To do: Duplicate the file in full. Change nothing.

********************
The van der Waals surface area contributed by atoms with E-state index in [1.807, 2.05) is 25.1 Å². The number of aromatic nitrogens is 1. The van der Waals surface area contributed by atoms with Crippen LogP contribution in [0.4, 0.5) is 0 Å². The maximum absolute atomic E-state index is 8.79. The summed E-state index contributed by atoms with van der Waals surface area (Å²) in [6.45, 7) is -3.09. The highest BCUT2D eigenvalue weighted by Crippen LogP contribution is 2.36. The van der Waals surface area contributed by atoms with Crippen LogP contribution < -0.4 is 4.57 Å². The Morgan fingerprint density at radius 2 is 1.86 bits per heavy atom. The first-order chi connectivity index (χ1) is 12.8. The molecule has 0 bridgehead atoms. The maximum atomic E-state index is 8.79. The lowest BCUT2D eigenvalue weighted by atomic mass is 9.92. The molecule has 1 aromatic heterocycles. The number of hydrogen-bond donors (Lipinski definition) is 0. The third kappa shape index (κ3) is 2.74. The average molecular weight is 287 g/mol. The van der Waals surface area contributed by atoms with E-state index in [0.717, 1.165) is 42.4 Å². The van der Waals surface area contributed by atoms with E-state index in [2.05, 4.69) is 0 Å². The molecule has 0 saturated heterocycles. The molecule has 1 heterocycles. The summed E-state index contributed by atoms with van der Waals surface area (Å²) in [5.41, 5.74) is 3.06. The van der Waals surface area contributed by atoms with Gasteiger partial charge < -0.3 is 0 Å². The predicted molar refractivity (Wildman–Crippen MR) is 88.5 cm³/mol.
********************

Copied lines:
The van der Waals surface area contributed by atoms with E-state index in [1.807, 2.05) is 25.1 Å². The number of aromatic nitrogens is 1. The van der Waals surface area contributed by atoms with Crippen LogP contribution in [0.4, 0.5) is 0 Å². The maximum absolute atomic E-state index is 8.79. The summed E-state index contributed by atoms with van der Waals surface area (Å²) in [6.45, 7) is -3.09. The highest BCUT2D eigenvalue weighted by Crippen LogP contribution is 2.36. The van der Waals surface area contributed by atoms with Crippen LogP contribution < -0.4 is 4.57 Å². The Morgan fingerprint density at radius 2 is 1.86 bits per heavy atom. The first-order chi connectivity index (χ1) is 12.8. The molecule has 0 bridgehead atoms. The maximum atomic E-state index is 8.79. The lowest BCUT2D eigenvalue weighted by atomic mass is 9.92. The molecule has 1 aromatic heterocycles. The number of hydrogen-bond donors (Lipinski definition) is 0. The third kappa shape index (κ3) is 2.74. The average molecular weight is 287 g/mol. The van der Waals surface area contributed by atoms with E-state index in [0.717, 1.165) is 42.4 Å². The van der Waals surface area contributed by atoms with E-state index in [2.05, 4.69) is 0 Å². The molecule has 0 saturated heterocycles. The molecule has 1 heterocycles. The summed E-state index contributed by atoms with van der Waals surface area (Å²) in [5.41, 5.74) is 3.06. The van der Waals surface area contributed by atoms with Gasteiger partial charge < -0.3 is 0 Å². The predicted molar refractivity (Wildman–Crippen MR) is 88.5 cm³/mol.